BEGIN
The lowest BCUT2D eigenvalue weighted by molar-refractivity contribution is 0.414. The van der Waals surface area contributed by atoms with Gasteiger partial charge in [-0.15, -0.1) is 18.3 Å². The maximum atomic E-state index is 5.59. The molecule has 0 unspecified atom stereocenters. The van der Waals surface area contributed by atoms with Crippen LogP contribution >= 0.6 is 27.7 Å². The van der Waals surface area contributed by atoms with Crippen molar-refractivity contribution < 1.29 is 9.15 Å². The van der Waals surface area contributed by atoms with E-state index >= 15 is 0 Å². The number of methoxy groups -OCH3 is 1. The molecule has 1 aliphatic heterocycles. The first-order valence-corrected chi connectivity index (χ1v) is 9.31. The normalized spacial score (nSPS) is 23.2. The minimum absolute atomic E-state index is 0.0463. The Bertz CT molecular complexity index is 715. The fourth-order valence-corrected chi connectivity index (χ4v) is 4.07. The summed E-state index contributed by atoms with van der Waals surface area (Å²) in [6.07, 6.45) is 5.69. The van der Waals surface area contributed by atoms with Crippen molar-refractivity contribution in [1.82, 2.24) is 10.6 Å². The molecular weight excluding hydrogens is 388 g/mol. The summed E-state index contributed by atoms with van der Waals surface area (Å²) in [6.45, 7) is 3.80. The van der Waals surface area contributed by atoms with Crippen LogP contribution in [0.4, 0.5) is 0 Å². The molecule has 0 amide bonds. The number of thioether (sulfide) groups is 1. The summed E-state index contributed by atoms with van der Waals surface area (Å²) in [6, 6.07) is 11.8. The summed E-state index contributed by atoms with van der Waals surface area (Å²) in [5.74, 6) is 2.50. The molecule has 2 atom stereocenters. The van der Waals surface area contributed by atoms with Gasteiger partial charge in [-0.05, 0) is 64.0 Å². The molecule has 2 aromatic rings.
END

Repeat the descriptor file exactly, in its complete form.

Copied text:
The lowest BCUT2D eigenvalue weighted by molar-refractivity contribution is 0.414. The van der Waals surface area contributed by atoms with Gasteiger partial charge in [-0.15, -0.1) is 18.3 Å². The maximum atomic E-state index is 5.59. The molecule has 0 unspecified atom stereocenters. The van der Waals surface area contributed by atoms with Crippen LogP contribution >= 0.6 is 27.7 Å². The van der Waals surface area contributed by atoms with Crippen molar-refractivity contribution < 1.29 is 9.15 Å². The van der Waals surface area contributed by atoms with E-state index >= 15 is 0 Å². The number of methoxy groups -OCH3 is 1. The molecule has 1 aliphatic heterocycles. The first-order valence-corrected chi connectivity index (χ1v) is 9.31. The normalized spacial score (nSPS) is 23.2. The minimum absolute atomic E-state index is 0.0463. The Bertz CT molecular complexity index is 715. The fourth-order valence-corrected chi connectivity index (χ4v) is 4.07. The summed E-state index contributed by atoms with van der Waals surface area (Å²) in [6.07, 6.45) is 5.69. The van der Waals surface area contributed by atoms with Crippen molar-refractivity contribution in [1.82, 2.24) is 10.6 Å². The molecular weight excluding hydrogens is 388 g/mol. The summed E-state index contributed by atoms with van der Waals surface area (Å²) in [6.45, 7) is 3.80. The van der Waals surface area contributed by atoms with Crippen LogP contribution in [0.4, 0.5) is 0 Å². The molecule has 0 amide bonds. The number of thioether (sulfide) groups is 1. The summed E-state index contributed by atoms with van der Waals surface area (Å²) in [6, 6.07) is 11.8. The summed E-state index contributed by atoms with van der Waals surface area (Å²) in [5.74, 6) is 2.50. The molecule has 2 atom stereocenters. The van der Waals surface area contributed by atoms with Gasteiger partial charge in [-0.05, 0) is 64.0 Å². The molecule has 2 aromatic rings.